Grammar schools: PM seeks to ensure places for poorer pupils – BBC News

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Image caption Theresa May says there will be more selection, but with extra help for poorer families

The expansion of grammar schools in England will be accompanied by conditions requiring them to take a proportion of children from low-income families, the prime minister will say.

Theresa May will also suggest allowing more faith groups to open free schools.

Universities will be told they might have to sponsor an academy if they want to increase tuition fees.

Mrs May will say a “belief in social mobility” drives the plans, but Labour says they will “entrench inequality”.

In a major policy speech on meritocracy, the prime minister will say: “For too long we have tolerated a system that contains an arbitrary rule preventing selective schools from being established – sacrificing children’s potential because of dogma and ideology.

“The truth is that we already have selection in our school system – and it’s selection by house price, selection by wealth. That is simply unfair.”

The speech, calling for an end to the current ban on opening new grammar schools, will address concerns that selective schools can have too few poorer pupils.

The Sutton Trust education charity has said that only 3% of grammar school entrants are eligible for free school meals – compared with a national average of around 14%.

As well as opening new grammar schools and expanding those already running, there is the controversial suggestion that “in some circumstances” schools which are now non-selective could become selective.

Image caption Universities could have to sponsor a school if they want to increase fees to 9,250

Mrs May will announce a consultation on ways to make new and expanding grammar schools more inclusive – so that access will not be limited to families who can “pay for tuition to pass the test”.

This could mean new grammars might have to:

  • take a proportion of pupils from lower-income households
  • establish a “high quality, non-selective free school”
  • set up or sponsor a primary feeder school in a deprived area
  • sponsor an underperforming academy

The government also wants to raise the current maximum level of university tuition fee to 9,250 per year – but Mrs May’s speech will suggest that this increase will come with the condition of setting up a new school or sponsoring an underperforming school.

The University of Birmingham has already set up a free school, with four separate catchments areas in the city, designed to create a mixed intake.

The speech will highlight that there are 1.25 million pupils in failing schools and Mrs May will argue that access to good schools is the key to social mobility and that for too many “a good school place remains out of reach”.

This year saw the biggest ever annual fall in GCSE results.

‘Regressive move’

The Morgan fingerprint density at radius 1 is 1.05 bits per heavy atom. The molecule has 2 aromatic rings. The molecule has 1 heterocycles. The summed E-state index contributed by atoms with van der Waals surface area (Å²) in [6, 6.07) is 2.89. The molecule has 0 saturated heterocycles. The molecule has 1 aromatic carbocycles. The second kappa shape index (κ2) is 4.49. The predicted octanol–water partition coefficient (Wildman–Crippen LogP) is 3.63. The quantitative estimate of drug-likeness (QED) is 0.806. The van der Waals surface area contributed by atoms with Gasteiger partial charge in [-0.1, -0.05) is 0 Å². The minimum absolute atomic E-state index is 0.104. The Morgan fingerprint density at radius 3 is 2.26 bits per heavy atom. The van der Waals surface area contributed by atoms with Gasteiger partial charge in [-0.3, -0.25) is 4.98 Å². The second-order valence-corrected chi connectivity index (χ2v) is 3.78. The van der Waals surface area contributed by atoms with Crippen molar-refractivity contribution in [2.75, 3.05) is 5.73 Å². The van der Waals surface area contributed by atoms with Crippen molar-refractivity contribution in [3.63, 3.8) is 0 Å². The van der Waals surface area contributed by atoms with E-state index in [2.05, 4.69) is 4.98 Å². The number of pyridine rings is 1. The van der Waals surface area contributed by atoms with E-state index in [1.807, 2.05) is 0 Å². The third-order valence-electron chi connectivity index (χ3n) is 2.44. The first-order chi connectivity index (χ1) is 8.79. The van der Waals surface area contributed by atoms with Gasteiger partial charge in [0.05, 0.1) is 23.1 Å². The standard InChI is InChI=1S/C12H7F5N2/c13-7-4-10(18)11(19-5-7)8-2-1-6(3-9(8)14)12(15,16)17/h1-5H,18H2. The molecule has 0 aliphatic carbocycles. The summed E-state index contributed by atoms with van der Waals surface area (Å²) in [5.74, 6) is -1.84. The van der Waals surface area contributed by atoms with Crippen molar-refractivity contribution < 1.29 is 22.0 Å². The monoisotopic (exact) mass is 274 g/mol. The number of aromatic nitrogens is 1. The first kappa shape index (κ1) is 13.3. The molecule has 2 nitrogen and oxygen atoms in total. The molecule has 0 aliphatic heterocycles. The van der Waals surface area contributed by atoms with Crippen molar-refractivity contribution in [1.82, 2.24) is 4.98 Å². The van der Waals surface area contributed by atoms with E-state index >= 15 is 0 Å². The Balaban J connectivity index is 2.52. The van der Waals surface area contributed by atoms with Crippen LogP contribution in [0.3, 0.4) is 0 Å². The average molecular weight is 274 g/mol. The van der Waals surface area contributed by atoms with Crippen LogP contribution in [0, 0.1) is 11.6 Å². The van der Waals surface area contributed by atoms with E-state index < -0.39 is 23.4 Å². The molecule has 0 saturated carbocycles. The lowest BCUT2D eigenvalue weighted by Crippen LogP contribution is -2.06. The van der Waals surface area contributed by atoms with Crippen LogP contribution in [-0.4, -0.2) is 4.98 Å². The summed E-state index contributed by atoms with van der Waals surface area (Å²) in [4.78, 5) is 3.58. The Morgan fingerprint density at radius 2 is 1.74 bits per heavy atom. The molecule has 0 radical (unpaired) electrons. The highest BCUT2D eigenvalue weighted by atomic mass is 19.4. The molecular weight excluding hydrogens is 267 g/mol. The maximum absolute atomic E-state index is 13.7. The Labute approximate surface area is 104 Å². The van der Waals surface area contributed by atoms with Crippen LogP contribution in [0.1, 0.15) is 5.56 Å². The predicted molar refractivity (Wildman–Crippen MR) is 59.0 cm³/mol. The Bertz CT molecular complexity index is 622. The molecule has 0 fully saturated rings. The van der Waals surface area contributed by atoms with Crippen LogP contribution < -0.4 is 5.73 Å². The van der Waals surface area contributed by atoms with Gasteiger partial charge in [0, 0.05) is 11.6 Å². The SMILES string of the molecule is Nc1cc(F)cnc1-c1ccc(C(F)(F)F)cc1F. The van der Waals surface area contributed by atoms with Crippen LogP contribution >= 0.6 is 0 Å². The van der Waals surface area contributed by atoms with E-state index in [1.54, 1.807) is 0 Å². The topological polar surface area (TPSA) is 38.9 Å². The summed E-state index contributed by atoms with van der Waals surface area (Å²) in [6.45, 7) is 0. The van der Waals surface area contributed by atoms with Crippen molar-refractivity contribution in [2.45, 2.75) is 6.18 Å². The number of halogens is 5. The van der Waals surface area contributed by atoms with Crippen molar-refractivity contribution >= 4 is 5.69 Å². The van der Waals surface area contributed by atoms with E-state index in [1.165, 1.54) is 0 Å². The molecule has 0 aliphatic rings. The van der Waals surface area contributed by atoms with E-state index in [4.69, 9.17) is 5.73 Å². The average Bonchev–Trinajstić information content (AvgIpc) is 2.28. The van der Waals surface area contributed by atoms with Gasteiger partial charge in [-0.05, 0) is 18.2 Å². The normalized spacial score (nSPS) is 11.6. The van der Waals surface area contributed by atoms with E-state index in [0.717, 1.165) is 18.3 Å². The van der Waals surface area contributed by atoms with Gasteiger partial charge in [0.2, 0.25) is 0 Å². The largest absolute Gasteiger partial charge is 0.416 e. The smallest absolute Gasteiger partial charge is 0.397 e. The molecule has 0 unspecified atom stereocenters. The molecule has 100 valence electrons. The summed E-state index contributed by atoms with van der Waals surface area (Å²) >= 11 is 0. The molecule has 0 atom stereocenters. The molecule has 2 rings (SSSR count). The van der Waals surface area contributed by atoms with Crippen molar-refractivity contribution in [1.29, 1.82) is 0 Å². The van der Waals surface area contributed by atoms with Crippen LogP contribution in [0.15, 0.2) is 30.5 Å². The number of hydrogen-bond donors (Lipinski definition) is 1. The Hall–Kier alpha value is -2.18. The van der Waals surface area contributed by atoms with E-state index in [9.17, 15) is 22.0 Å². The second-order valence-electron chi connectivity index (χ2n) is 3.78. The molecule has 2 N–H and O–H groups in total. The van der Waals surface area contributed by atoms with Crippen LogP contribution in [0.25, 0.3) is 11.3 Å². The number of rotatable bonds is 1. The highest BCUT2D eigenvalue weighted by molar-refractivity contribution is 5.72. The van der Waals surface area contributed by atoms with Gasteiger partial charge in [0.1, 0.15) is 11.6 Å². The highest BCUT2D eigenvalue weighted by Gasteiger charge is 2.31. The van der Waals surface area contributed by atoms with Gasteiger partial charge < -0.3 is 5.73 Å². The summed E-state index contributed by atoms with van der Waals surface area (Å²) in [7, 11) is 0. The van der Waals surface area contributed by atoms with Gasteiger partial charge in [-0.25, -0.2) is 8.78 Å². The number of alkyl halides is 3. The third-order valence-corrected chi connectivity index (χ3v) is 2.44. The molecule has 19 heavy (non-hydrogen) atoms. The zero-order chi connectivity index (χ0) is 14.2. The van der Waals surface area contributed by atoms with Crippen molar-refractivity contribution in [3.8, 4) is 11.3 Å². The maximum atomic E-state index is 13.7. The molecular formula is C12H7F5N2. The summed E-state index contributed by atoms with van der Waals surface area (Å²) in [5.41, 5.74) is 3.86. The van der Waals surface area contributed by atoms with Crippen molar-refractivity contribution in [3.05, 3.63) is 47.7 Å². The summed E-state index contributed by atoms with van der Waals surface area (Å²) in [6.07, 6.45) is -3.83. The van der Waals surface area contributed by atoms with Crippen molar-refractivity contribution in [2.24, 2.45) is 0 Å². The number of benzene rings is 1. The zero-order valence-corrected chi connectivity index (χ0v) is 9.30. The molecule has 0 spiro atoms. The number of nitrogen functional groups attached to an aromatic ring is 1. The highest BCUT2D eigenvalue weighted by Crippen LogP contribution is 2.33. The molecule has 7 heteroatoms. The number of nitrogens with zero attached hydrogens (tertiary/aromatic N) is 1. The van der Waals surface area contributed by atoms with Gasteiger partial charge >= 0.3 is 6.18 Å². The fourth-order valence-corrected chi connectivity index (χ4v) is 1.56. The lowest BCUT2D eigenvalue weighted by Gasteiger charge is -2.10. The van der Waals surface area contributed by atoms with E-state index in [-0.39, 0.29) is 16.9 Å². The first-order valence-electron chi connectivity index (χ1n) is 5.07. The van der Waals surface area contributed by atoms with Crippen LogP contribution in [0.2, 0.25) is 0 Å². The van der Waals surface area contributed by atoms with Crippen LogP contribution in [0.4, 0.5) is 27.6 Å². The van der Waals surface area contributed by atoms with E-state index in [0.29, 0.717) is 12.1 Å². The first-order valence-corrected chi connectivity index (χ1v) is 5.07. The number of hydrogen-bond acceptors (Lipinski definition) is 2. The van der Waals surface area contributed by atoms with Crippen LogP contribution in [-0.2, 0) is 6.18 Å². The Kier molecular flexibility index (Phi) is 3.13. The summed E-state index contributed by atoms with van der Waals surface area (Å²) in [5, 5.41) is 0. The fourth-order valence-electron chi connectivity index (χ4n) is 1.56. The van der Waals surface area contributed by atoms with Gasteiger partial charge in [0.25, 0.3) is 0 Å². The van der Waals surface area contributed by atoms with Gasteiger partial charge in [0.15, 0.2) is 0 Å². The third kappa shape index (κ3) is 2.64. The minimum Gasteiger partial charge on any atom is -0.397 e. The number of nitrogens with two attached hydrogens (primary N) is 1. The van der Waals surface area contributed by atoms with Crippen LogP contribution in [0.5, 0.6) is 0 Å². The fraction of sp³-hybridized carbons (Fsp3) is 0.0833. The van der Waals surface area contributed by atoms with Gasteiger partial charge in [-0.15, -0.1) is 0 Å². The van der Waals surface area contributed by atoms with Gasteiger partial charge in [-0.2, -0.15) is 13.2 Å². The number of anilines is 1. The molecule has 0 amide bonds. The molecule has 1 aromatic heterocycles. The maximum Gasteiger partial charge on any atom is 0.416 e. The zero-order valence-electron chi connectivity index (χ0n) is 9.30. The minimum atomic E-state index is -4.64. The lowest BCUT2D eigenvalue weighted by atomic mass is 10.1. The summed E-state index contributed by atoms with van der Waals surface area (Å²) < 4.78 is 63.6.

Kevin Courtney, leader of the National Union of Teachers, said opening new grammars was a “regressive move and a distraction from the real problems” of funding pressures and teacher shortages.

There will also be a proposal for changes to the rules governing how religious groups can open free schools.

At present faith groups can only allocate 50% of places to members of their community – but there were calls earlier this year for this limit to be scrapped.

It has been seen in particular as a barrier to Catholic free schools being opened.

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Image caption Existing grammar schools could expand and new ones could be opened

A Downing Street source said that this cap on faith schools had “prevented new Catholic schools from opening, which are more successful, more popular and more ethnically diverse than other types of state school”.

“We’re going to change the rule, so we can allow new Catholic schools to open, while making faith schools of all kinds do more to make sure their pupils integrate with children of other backgrounds.”

A spokeswoman for the Catholic Education Service welcomed the move, saying that it would help to meet the “parental demand for thousands of new Catholic school places across the country”.

The British Humanist Association said the change sent a “very damaging message: that an integrated society is not worth striving for”.

Tim Farron, leader of the Liberal Democrats, said: “If the Conservatives care about our children’s education they should reverse their cuts to school budgets.

“We need to improve all schools not just let some become grammars. Too many pupils are let down by a divisive system that doesn’t work.”

Labour’s shadow education secretary Angela Rayner said: “Theresa May talks about standing up for the majority but her actions reveal the opposite: working for the few at the expense of the many.

“However you package this up, the Tory Government are bringing back selection to the UK education system.

“By enshrining selection into our education system the prime minister is wilfully ignoring the overwhelming evidence that selection at 11 leads to a more unequal country.”

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